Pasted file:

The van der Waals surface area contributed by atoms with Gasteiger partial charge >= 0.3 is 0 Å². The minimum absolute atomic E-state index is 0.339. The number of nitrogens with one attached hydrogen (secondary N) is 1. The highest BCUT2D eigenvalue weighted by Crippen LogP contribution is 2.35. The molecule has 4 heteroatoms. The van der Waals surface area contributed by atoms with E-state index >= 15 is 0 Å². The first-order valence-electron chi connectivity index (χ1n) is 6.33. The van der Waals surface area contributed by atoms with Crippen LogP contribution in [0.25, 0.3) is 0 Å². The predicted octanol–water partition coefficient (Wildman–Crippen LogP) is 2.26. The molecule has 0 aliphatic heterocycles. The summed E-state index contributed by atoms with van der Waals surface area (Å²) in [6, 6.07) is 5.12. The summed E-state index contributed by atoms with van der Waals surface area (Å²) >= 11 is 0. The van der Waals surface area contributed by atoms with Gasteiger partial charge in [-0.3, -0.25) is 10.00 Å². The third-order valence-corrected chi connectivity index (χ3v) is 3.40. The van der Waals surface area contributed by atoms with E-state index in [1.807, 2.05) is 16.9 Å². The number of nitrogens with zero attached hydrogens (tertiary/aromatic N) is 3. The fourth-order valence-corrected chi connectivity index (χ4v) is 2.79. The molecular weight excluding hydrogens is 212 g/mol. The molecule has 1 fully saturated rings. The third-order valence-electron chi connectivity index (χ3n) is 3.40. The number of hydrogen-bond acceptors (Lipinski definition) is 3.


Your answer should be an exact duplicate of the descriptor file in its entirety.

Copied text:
The van der Waals surface area contributed by atoms with Gasteiger partial charge >= 0.3 is 0 Å². The minimum absolute atomic E-state index is 0.339. The number of nitrogens with one attached hydrogen (secondary N) is 1. The highest BCUT2D eigenvalue weighted by Crippen LogP contribution is 2.35. The molecule has 4 heteroatoms. The van der Waals surface area contributed by atoms with E-state index >= 15 is 0 Å². The first-order valence-electron chi connectivity index (χ1n) is 6.33. The van der Waals surface area contributed by atoms with Crippen LogP contribution in [0.25, 0.3) is 0 Å². The predicted octanol–water partition coefficient (Wildman–Crippen LogP) is 2.26. The molecule has 0 aliphatic heterocycles. The summed E-state index contributed by atoms with van der Waals surface area (Å²) in [6, 6.07) is 5.12. The summed E-state index contributed by atoms with van der Waals surface area (Å²) >= 11 is 0. The van der Waals surface area contributed by atoms with Gasteiger partial charge in [-0.3, -0.25) is 10.00 Å². The third-order valence-corrected chi connectivity index (χ3v) is 3.40. The van der Waals surface area contributed by atoms with E-state index in [1.807, 2.05) is 16.9 Å². The number of nitrogens with zero attached hydrogens (tertiary/aromatic N) is 3. The fourth-order valence-corrected chi connectivity index (χ4v) is 2.79. The molecular weight excluding hydrogens is 212 g/mol. The molecule has 1 fully saturated rings. The third-order valence-electron chi connectivity index (χ3n) is 3.40. The number of hydrogen-bond acceptors (Lipinski definition) is 3.